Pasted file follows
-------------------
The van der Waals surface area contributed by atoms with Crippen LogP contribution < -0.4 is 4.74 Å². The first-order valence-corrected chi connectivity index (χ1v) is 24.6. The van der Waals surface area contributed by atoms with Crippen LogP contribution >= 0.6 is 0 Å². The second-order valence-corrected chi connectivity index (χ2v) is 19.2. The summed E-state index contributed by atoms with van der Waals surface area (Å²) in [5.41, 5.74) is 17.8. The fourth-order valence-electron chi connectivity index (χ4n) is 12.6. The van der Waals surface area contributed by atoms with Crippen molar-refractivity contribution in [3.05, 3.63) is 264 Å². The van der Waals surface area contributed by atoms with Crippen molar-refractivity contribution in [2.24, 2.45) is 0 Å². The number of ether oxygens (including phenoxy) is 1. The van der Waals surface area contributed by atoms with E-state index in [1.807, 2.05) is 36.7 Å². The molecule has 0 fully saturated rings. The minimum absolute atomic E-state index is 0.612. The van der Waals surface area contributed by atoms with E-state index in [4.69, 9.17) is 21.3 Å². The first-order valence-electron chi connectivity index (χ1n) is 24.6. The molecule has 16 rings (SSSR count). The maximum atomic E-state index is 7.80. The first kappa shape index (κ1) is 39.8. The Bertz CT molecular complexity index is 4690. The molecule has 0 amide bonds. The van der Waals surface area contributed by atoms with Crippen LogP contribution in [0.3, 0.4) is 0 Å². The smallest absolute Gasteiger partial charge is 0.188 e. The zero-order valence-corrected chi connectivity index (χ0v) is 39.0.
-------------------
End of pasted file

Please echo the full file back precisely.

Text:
The van der Waals surface area contributed by atoms with Crippen LogP contribution < -0.4 is 4.74 Å². The first-order valence-corrected chi connectivity index (χ1v) is 24.6. The van der Waals surface area contributed by atoms with Crippen LogP contribution >= 0.6 is 0 Å². The second-order valence-corrected chi connectivity index (χ2v) is 19.2. The summed E-state index contributed by atoms with van der Waals surface area (Å²) in [5.41, 5.74) is 17.8. The fourth-order valence-electron chi connectivity index (χ4n) is 12.6. The van der Waals surface area contributed by atoms with Crippen molar-refractivity contribution in [3.05, 3.63) is 264 Å². The van der Waals surface area contributed by atoms with Crippen molar-refractivity contribution in [2.24, 2.45) is 0 Å². The number of ether oxygens (including phenoxy) is 1. The van der Waals surface area contributed by atoms with E-state index in [1.807, 2.05) is 36.7 Å². The molecule has 0 fully saturated rings. The minimum absolute atomic E-state index is 0.612. The van der Waals surface area contributed by atoms with E-state index in [4.69, 9.17) is 21.3 Å². The first-order valence-electron chi connectivity index (χ1n) is 24.6. The molecule has 16 rings (SSSR count). The maximum atomic E-state index is 7.80. The first kappa shape index (κ1) is 39.8. The Bertz CT molecular complexity index is 4690. The molecule has 0 amide bonds. The van der Waals surface area contributed by atoms with Crippen LogP contribution in [0.3, 0.4) is 0 Å². The smallest absolute Gasteiger partial charge is 0.188 e. The zero-order valence-corrected chi connectivity index (χ0v) is 39.0.